The Dictionary of Art © Macmillan Publishers Limited 1996. All rights reserved.
Claude-Joseph Vernet (b: Avignon, 14 Aug 1714; d: Paris, 4 Dec 1789). Painter.
1. Life and Work. - (i) Early years and Rome, to1753. Continued
Imaginary landscapes and marine pictures account for the larger part of Vernet's output in Italy. The marine paintings, always set on an Itailanate coast, fall into two contrasting types: calm and storm. The storm pictures vary, depicting ships either in danger or actually wrecked; the calm views are particularized by their light, atmosphere and time of day or night. The landscapes also vary in the time of day depicted, but, except for an occasional stormy scene, their weather is benign. In this way Vernet introduced variety into his art. His paintings were often conceived as pairs or sets of four; the set (1751; Rohrau, Schloss) commissioned by Aloys Thomas Raimund, Graf von Harrach, and the four ovals (1750; Russborough, Co. Wicklow) commissioned for the country seat of Joseph Leeson, later 1st Earl of Milltown, are typical. The latter show a calm, morning coastal view, a shipwreck at midday, a rosy evening harbour scene, and a coastal scene by night. Through such pictures Vernet contributed to a developing sensibility in the 18th century for experiences of Nature in all its moods.
Where his views were not stricty topographical representations, they strongly suggested sites on the itinerary of many a traveller through Italy: the hilIs and cascades of Tivoli, the harbour, lighthouses and old fortresses of Naples, or the undeveloped coastline near Naples and Rome. Vernet was the most talented of a number of landscape artists who supplied visitors to Rome with such souvenirs: Pieter van Bloemen and Andrea Locatelli provided Arcadian and pastoral landscapes, while Giovanni Paolo Panini specialized in fanciful pictures of the arts, or its ancient ruins. Some of Vernet's landscapes are reminiscent of the wild terrain of Rosa's work, while seaports recall those of Claude. Not only were his own works evocative of well-known sites, their allusiveness in both style and content to the works of admired Old Masters added to their appeal. In 1750, for example, a Seaport: Sunset (Duke of Buccleuch - private collection) was commissioned to be painted expressly in the manner of Claude. Some works are recorded as having been commissioned "in tile manner of Salvotor Rosa", while others are clearly reminiscent of Dughet. Vernet's own pictorial world is less idealized than that of Claude, and there is a sharper sense of particularized observation that the spectator can more readily explore. He skilfully combined sharp observation with a sure sense of decoration, which meant his paintings worked well in 18th-century interiors such as those at Russborough, Co. Wicklow. His pleasing effects were managed by juxtaposition of variously textured rocks, pools, cascades, leafy or blasted trees, sandy banks and so on, and above all by finding a rich diversity of brushwork with which to render them. He had a fine feeling for the medium of oil paint, so that he was enjoyed as a connoisseurs' painter.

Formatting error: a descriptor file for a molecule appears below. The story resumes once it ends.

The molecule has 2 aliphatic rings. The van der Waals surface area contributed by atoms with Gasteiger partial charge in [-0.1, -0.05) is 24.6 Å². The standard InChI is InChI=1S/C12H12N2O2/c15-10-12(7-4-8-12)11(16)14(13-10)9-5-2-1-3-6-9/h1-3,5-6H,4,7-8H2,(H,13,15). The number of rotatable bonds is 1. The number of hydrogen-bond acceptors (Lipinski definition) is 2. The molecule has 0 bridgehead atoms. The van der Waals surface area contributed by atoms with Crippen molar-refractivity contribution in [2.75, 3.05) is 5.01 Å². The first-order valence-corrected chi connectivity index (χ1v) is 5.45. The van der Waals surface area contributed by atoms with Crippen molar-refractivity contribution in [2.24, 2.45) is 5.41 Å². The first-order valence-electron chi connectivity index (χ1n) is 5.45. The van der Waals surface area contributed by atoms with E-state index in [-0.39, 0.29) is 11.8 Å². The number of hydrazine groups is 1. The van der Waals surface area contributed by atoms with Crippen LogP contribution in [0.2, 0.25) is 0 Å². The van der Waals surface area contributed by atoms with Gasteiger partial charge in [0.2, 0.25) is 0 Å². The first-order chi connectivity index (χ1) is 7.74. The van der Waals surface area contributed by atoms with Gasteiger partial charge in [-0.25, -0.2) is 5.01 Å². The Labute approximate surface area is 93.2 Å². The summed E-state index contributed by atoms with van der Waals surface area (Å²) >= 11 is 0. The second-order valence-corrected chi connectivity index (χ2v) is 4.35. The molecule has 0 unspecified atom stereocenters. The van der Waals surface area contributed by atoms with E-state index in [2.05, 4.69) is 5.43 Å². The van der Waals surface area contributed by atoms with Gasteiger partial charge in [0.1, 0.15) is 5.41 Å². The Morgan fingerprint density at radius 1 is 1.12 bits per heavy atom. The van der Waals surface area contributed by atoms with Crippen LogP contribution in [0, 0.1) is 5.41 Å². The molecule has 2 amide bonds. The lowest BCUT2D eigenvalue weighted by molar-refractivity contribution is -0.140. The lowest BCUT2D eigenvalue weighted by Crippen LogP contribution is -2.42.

Vernet was recognized by the Roman artistic community, with his election to the Accademia di S Luca in 1743. Official recognition in his own country began when he was approved (agréé) by the Académie Royale in Paris on 6 August 1746, which enabled him to exhibit at the Salon for the first time that year; on 23 April 1753 he was received (reçu) as a full member. Exhibiting regularly at the Salon meant that Vernet's work became well known in Paris. When Abel-François Poisson de Vandières, later the Marquis de Marigny and Directeur des Bâtiments, made his educational tour of Italy in 1750, he and his party visited Vernet's studio in Rome. Very likely it was then that plans were laid for Vernet's return to France, and for his undertaking a major commission for Louis XV.